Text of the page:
There is a significant, national shortage in the number of HGV drivers and the Road Haulage Association (RHA) has warned that the situation is ‘rapidly deteriorating.’ In the last week alone, many companies including big name supermarkets have publicly cited a lack of drivers and supply chain issues as the reason for product shortages and shoppers have been faced with empty shelves. Hospitality has also been affected with some chain restaurants implementing temporary closures as a result.

However, both the RHA and Logistics UK (formerly the Freight Transport Association) have advised that the current shortage of HGV drivers is not simply a result of the Covid-19 pandemic and that there are other important factors affecting the issue.

This is being particularly felt in the container haulage sector due to all container drivers needing to be Class 1, and the fact that there is severe congestion at the ports

What Factors Are Affecting the Driver Shortage?

The shortage of HGV drivers is an ongoing problem. The average age of a HGV driver in the UK is 55 (RHA, 2021) so every year a significant number of the workforce reaches retirement age. Even before the pandemic hit there was a UK shortage of drivers, however since then, multiple factors have exacerbated the problem.

Undoubtedly, Covid-19 has played a huge part in creating additional shortfalls in driver numbers. Many EU drivers returned home at the start of the pandemic, creating a further decline in the workforce. Of those remaining, many have needed to take time off due to contracting Covid-19 or have been forced to isolate. Thousands of driving tests were also cancelled during national and local lockdowns, creating a backlog of potential drivers unable to enter the workforce due to delays and waiting lists once restrictions were eased.

However, beyond the Covid-19 pandemic, there are many other factors that are impacting driver numbers.

Brexit is contributing to the shortfall in HGV drivers as there are simply fewer EU drivers now living or working in the UK. Brexit has made it more difficult for professional drivers to move in and out of the UK meaning that many drivers have chosen to return to their home country to work instead.

On top of this, recent tax changes such as the IR35 reform made it more expensive for EU drivers to work in the UK, meaning that for some, it simply wasn’t worth continuing to do so.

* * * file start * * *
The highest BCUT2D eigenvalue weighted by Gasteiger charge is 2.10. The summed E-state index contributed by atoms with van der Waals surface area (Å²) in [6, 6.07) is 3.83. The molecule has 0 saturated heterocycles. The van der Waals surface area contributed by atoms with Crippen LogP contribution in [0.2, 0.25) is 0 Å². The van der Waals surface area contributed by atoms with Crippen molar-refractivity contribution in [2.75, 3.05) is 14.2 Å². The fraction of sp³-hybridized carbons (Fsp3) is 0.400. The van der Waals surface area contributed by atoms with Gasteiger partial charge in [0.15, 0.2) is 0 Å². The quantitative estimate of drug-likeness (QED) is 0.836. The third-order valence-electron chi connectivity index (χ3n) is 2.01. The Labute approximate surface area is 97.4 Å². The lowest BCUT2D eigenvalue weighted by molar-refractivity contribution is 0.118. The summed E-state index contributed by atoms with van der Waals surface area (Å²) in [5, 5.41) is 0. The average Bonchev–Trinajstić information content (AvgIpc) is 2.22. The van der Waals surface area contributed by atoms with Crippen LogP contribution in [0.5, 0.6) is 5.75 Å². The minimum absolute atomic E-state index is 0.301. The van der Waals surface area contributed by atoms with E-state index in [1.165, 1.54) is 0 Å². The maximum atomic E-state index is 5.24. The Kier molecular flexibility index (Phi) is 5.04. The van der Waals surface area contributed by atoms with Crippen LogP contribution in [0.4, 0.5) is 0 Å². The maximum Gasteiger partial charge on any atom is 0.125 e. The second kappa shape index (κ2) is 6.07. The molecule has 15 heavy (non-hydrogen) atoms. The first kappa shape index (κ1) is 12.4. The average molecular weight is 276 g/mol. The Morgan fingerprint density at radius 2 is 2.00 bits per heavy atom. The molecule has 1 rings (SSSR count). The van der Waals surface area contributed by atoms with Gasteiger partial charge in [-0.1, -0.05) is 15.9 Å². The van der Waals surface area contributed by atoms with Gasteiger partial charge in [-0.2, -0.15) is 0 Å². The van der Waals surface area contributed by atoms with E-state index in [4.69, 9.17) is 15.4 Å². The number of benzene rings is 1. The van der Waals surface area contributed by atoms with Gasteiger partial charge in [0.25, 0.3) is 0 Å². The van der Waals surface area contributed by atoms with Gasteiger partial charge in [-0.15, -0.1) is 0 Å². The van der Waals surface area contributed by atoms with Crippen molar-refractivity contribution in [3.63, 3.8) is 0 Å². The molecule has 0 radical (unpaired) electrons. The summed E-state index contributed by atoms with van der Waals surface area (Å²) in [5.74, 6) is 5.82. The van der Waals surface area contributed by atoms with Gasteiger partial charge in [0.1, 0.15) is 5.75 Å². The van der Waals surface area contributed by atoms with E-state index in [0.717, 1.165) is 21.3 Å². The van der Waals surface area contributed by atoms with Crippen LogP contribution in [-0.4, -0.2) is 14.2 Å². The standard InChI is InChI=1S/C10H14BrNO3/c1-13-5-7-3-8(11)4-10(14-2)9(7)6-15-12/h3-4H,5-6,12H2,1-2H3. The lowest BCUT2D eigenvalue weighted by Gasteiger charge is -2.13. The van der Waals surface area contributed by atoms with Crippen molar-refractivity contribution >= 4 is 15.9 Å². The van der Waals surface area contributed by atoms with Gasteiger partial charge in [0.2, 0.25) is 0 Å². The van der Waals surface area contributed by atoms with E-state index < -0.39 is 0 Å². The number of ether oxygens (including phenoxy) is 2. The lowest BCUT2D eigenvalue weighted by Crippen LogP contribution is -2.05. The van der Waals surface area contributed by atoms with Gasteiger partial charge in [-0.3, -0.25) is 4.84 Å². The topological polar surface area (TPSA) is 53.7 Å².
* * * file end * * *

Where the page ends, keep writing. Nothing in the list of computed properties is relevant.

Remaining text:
A recent survey conducted by the RHA asked their members to cite what they believed were the main reasons for the current driver shortage. The results showed the top 3 answers to be:

  • Retirement
  • The UK leaving the EU
  • The IR35 Change

Other reasons given were Covid-19, drivers moving to work in other industries and unsatisfactory pay rates.

Is the Shortage Only Affecting the UK?

The driver shortage isn’t only affecting the UK. Covid-19 has caused global supply chain issues due to port closures and lack of available shipping containers, amongst other issues. Europe is also experiencing driver shortages with Poland, Germany, France, Italy and Spain all reporting shortages. However, the UK has been particularly badly hit due to the combination of factors previously mentioned.

What Is Being Done About the Driver Shortage?

Several strategies are being employed to improve the situation, including the introduction of a controversial extension to driving hours. The extension allows drivers to work for 11 hours per day, rather than 9 hours, twice a week. However, the move has been criticised within the industry and concerns have been expressed over safety.

Meanwhile, many companies have increased wages and instigated pay rises for their existing drivers and begun offering welcome bonuses for new drivers as incentives to encourage drivers who may have been considering alternative careers to stay and to appeal to those considering joining the workforce to come on board.

There are also government plans to fast-track driver testing although the industry has warned that this is unlikely to be a quick fix solution as new drivers still require a supervision period before entering the workforce.

The RHA has called for the government to place truck drivers on the Shortage Occupation List to ease short-term pressures and protect supply chains. This would permit a relaxation of rules to allow EU drivers to return to work in the UK.

How Hawley Logistics Can Help

The situation may sound concerning but here at Hawley Logistics, we’d like to reassure our customers that despite global driver shortages we’ve still got you covered. With over 35 years of experience in logistics, our extensive knowledge and well-established networks mean we can continue to offer the same reliable, cost-effective logistics services we always have.

Thanks to our longstanding partnerships worldwide, we remain confident that we can transport your goods wherever they need to go and get them there on time. So whether you’re looking for Sea Freight, Air Freight or Road Freight or you need UK distribution and haulage solutions, get in touch today or request a call back and we’d be more than happy to discuss your needs and how Hawley Logistics can help.